Parents worried that space in Nova Scotia's new pre-primary program for four-year-olds will be gone before they can register have nothing to fear, according to Education Minister Zach Churchill.
If there are more children than available spots, the department will look to create more spaces, the minister says.
The department announced Tuesday 50 centres will offer free pre-primary programs starting in September. Each will accommodate a maximum of 24 children.
Five hundred families have already applied.
Asked by CBC News if the program would be capped at 1,200 children, Churchill responded that the department would make space available for every four-year-old who qualifies. In each location, families must live within the catchment area of the school that is offering the pre-primary program.
Province to explore options if space runs out
If any program is oversubscribed, Churchill said the province will look at other options.
"Then we'll need to work with the school board to identify space," he said. "If there's no space at the school board we'll work with private providers, if there are any in the area. If that's not an option we'll go to community groups to identify space that could be available."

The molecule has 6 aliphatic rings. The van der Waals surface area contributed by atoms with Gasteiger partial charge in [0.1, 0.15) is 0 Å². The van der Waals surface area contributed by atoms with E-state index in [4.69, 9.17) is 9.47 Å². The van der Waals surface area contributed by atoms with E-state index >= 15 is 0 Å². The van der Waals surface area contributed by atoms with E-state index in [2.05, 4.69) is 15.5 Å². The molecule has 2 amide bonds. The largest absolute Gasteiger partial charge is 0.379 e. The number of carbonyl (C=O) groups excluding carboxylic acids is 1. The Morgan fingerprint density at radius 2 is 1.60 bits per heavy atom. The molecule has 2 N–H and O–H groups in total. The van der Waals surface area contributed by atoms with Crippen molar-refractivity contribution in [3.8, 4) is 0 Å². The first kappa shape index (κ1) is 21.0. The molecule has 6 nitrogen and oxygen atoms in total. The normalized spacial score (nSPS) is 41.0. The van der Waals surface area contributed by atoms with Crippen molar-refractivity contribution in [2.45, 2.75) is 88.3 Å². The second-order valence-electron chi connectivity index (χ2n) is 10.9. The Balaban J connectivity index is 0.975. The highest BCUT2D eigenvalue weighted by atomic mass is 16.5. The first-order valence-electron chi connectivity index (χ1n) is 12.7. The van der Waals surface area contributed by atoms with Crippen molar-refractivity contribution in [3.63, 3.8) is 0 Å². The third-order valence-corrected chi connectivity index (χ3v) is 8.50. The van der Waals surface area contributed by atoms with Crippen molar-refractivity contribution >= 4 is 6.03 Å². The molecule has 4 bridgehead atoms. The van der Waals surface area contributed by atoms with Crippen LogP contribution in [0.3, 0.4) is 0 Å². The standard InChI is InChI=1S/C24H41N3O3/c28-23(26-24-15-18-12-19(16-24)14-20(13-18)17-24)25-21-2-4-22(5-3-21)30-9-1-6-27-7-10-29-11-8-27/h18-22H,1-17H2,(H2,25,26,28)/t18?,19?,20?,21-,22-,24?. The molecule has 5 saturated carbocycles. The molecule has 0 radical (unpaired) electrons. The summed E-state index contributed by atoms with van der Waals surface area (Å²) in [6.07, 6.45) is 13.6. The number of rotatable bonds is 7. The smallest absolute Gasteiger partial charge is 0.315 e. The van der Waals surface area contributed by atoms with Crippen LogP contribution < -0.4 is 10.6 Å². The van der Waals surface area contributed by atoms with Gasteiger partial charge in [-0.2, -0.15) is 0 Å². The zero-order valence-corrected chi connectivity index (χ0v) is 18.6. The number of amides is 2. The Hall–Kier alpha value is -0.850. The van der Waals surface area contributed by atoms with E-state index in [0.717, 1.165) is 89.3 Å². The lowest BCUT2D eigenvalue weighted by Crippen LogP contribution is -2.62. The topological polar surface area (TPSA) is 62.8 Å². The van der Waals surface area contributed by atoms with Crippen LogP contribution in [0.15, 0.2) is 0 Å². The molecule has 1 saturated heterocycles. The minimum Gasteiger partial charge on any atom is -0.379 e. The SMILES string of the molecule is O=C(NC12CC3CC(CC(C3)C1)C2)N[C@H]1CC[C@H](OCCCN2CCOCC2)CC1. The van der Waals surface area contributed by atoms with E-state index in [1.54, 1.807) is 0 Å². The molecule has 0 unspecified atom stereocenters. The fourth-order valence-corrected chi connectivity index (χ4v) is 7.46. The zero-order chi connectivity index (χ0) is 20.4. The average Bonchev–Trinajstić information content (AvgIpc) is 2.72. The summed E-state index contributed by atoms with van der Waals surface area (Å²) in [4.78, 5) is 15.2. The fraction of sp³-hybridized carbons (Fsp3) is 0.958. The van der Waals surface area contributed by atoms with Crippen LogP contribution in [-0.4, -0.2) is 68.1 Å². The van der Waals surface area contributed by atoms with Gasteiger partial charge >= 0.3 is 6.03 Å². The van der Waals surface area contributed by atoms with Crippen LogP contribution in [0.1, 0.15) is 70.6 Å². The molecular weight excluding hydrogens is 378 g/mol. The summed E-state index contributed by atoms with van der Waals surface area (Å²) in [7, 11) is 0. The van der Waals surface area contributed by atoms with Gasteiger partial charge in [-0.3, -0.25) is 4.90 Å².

Churchill said the only way child might not be accommodated is if a board is unable to find enough early childhood educators to properly staff a centre, and no other options exist nearby.
"If we do not find the full complement of staff, we will not be able to open up a class. So if that is the case we will be informing parents right away," Churchill said.
Job postings coming soon
At least one school board is already advertising for some of the positions needed to fulfil the Liberal government's promise to create a pre-primary program by the next school year.
The Annapolis Valley Regional School Board posted a job Thursday for a pre-primary facilitator to oversee the program at the board, which is expected to use five classrooms.
"I'm hearing postings will be up by the end of next week in all boards," said Churchill.